The Clinical Fellowship in Addiction Psychiatry is an ACGME accredited, 1 year program that focuses on the treatment of substance-related disorders. Fellows receive training at both UIC and the Jesse Brown VA hospital. They will also gain experience working in emergent/urgent care, "community", consult-liaison in general hospital, and private practice settings. Patients come from a variety of socioeconomic, gender, ethnic, and age backgrounds- including adolescents. Fellows may have an opportunity to identify populations or settings of particular interest to them and to develop rotations in conjunction with faculty that permit the fellow to gain more in-depth knowledge of those areas of interest.
Behavioral Neurology and Neuropsychiatry
The Behavioral Neurology and Neuropsychiatry Fellowship Training Program at UIC is a UCNS accredited 1 year fellowship. The program is open to residents who have completed a residency program in either psychiatry or neurology. The goal of the fellowship is to train highly qualified behavioral neurologists and neuropsychiatrists for careers in clinical practice, medical education, and research. Fellows will gain a broad knowledge in the field through extensive exposure to the core literature in neuropsychiatry, neuropsychology, and behavioral neurology. They will develop clinical expertise in the care of patients with brain dysfunction, including understanding of diagnostic skills, neurologic and mental status examinations, cognitive testing, electrophysiological testing, neuroimaging, differential diagnosis, crisis intervention, application of time-limited psychotherapy, and referral for rehabilitative therapies.
Child and Adolescent Psychiatry
The ACGME accredited Child and Adolescent Psychiatry Fellowship Training Program currently accepts three fellows in each year of training for a total of six fellows. Fellows will train at The Institute for Juvenile Research (IJR), the first institution in the world devoted solely to the study and treatment of mental health and illness in children and adolescents. The core of the C&A psychiatry fellowship is two years of supervised clinical work with infants, children, and adolescents as well as with their families, schools and communities. With supervision, fellows are consultants in multiple settings, such as in pediatrics and within a consulting team to a paired public school and local mental health center. They also have two inpatient experiences, on site within a longer-term, DCFS-sponsored unit for adolescents and off-site with a diverse C&A patient population at Hartgrove Behavioral Health. The interviewing season begins in October of each year.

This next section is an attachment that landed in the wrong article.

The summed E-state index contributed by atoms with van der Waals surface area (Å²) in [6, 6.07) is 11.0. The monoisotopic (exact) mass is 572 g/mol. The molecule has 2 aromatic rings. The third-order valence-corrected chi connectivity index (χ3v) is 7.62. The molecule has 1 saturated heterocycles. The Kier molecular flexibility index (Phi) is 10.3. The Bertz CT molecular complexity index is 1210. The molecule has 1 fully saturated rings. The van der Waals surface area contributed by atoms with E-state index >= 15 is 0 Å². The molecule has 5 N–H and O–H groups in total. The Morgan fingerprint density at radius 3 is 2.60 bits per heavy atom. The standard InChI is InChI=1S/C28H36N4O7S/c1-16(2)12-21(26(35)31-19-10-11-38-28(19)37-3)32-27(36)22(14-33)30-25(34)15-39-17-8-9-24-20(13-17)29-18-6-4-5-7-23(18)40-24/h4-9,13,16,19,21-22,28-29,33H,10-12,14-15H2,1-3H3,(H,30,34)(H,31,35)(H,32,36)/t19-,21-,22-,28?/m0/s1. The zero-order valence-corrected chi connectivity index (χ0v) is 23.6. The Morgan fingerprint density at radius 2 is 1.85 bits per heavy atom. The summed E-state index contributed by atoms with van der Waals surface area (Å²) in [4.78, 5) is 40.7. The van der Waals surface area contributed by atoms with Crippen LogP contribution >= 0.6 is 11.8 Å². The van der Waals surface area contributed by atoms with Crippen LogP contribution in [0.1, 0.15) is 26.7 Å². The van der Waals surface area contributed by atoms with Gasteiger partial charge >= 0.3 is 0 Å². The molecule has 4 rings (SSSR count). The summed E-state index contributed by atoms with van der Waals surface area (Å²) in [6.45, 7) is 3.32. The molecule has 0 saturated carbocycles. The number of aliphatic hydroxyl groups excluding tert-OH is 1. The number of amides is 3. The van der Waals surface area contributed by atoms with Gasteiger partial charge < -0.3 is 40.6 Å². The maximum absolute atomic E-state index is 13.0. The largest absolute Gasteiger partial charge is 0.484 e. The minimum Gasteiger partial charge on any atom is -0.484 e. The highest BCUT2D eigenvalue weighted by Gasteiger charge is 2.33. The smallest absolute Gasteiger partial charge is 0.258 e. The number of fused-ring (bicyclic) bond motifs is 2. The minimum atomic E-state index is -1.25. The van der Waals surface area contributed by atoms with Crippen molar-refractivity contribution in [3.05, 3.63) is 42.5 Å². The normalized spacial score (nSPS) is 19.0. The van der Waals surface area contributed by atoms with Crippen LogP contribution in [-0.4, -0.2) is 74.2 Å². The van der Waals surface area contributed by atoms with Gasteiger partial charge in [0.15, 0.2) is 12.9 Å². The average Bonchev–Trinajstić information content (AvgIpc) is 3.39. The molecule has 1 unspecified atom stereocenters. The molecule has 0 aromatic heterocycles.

Clinical Informatics is a relatively new subspeciality of medicine which focuses on the analysis and use of information and communication systems to improve clinical care. It is open to graduates of all ACGME residency programs (including Psychiatry!). UIC has one of the first ACGME-accredited Clinical Informatics fellowship. For more information about UIC's Clinical Informatics fellowship please visit http://pathology.uic.edu/clinical-informatics-fellowship/
Global Mental Health
The overall purpose of the fellowship is to train psychiatrists as leaders in clinical practice, public health, capacity building, education, and research concerning mental health and psychosocial problems in low-resource contexts globally and in the United States. The Global Mental Health Fellowship is designed to develop a set of core competencies: 1) Describe the cultural expressions of mental illness and implement culturally appropriate prevention and treatment. 2) Utilize locally available resources, including limited/essential medications, to provide high-quality clinical care to address the local burden of mental illness. 3)Collaborate on an interdisciplinary team to strengthen and expand access to mental health services. 4) Develop effective teaching skills to build the capacity of local health workers to care for the mentally ill using evidence-based protocols.
Women's Mental Health
As a federally funded Center of Excellence for Women's Health, UIC is uniquely equipped to offer the Women's Mental Health Fellowship to general psychiatry residents in their fourth year. Women's Mental Health fellows will be trained to deliver mental health services for women with reproductive and gender- related problems, such as premenstrual dysphoria, pregnancy-related mental illness, parenting problems, perimenopausal mood disorders, eating disorders, and post-traumatic stress disorders. While this is primarily a clinical fellowship, but each fellow also has an option to participate in research or a scholarly project, the nature and scope of which depends on the fellow’s interests. The Women’s Mental Health Program is a winner of the American Psychiatric Association’s Gold Award for innovative mental health services, and the American College of Psychiatrists’ Award for Creativity in Psychiatric Education. The fellowship is a specialization offered to PGY4s and is not a formal, ACGME-accredited fellowship.